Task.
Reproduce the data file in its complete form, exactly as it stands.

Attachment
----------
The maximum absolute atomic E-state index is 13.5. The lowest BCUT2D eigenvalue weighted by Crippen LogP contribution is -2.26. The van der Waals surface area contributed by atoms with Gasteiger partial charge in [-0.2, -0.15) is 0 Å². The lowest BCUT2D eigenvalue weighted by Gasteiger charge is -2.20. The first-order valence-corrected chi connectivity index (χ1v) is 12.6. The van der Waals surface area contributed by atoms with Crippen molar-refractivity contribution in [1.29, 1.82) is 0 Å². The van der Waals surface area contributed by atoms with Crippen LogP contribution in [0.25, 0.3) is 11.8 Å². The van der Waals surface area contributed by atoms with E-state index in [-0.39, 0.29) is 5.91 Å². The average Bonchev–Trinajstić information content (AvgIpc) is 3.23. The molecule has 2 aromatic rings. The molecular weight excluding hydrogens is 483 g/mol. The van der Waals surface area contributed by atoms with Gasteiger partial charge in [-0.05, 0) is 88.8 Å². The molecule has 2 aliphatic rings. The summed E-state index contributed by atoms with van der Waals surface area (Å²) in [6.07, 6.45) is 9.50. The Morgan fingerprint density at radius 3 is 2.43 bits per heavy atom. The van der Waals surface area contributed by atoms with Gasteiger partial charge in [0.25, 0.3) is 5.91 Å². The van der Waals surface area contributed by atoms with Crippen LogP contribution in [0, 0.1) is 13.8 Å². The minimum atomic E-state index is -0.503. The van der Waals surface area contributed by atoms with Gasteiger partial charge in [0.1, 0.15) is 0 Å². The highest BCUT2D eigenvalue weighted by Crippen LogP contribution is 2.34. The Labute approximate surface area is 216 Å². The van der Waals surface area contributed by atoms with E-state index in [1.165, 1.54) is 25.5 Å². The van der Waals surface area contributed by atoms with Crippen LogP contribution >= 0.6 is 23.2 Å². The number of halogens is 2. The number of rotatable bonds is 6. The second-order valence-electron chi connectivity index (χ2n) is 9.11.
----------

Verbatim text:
The maximum absolute atomic E-state index is 13.5. The lowest BCUT2D eigenvalue weighted by Crippen LogP contribution is -2.26. The van der Waals surface area contributed by atoms with Gasteiger partial charge in [-0.2, -0.15) is 0 Å². The lowest BCUT2D eigenvalue weighted by Gasteiger charge is -2.20. The first-order valence-corrected chi connectivity index (χ1v) is 12.6. The van der Waals surface area contributed by atoms with Crippen molar-refractivity contribution in [1.29, 1.82) is 0 Å². The van der Waals surface area contributed by atoms with Crippen LogP contribution in [0.25, 0.3) is 11.8 Å². The van der Waals surface area contributed by atoms with E-state index in [-0.39, 0.29) is 5.91 Å². The average Bonchev–Trinajstić information content (AvgIpc) is 3.23. The molecule has 2 aromatic rings. The molecular weight excluding hydrogens is 483 g/mol. The van der Waals surface area contributed by atoms with Gasteiger partial charge in [-0.05, 0) is 88.8 Å². The molecule has 2 aliphatic rings. The summed E-state index contributed by atoms with van der Waals surface area (Å²) in [6.07, 6.45) is 9.50. The Morgan fingerprint density at radius 3 is 2.43 bits per heavy atom. The van der Waals surface area contributed by atoms with Gasteiger partial charge in [0.25, 0.3) is 5.91 Å². The van der Waals surface area contributed by atoms with Crippen LogP contribution in [0, 0.1) is 13.8 Å². The minimum atomic E-state index is -0.503. The van der Waals surface area contributed by atoms with Gasteiger partial charge in [0.1, 0.15) is 0 Å². The highest BCUT2D eigenvalue weighted by Crippen LogP contribution is 2.34. The Labute approximate surface area is 216 Å². The van der Waals surface area contributed by atoms with E-state index in [1.165, 1.54) is 25.5 Å². The van der Waals surface area contributed by atoms with Crippen LogP contribution >= 0.6 is 23.2 Å². The number of halogens is 2. The number of rotatable bonds is 6. The second-order valence-electron chi connectivity index (χ2n) is 9.11.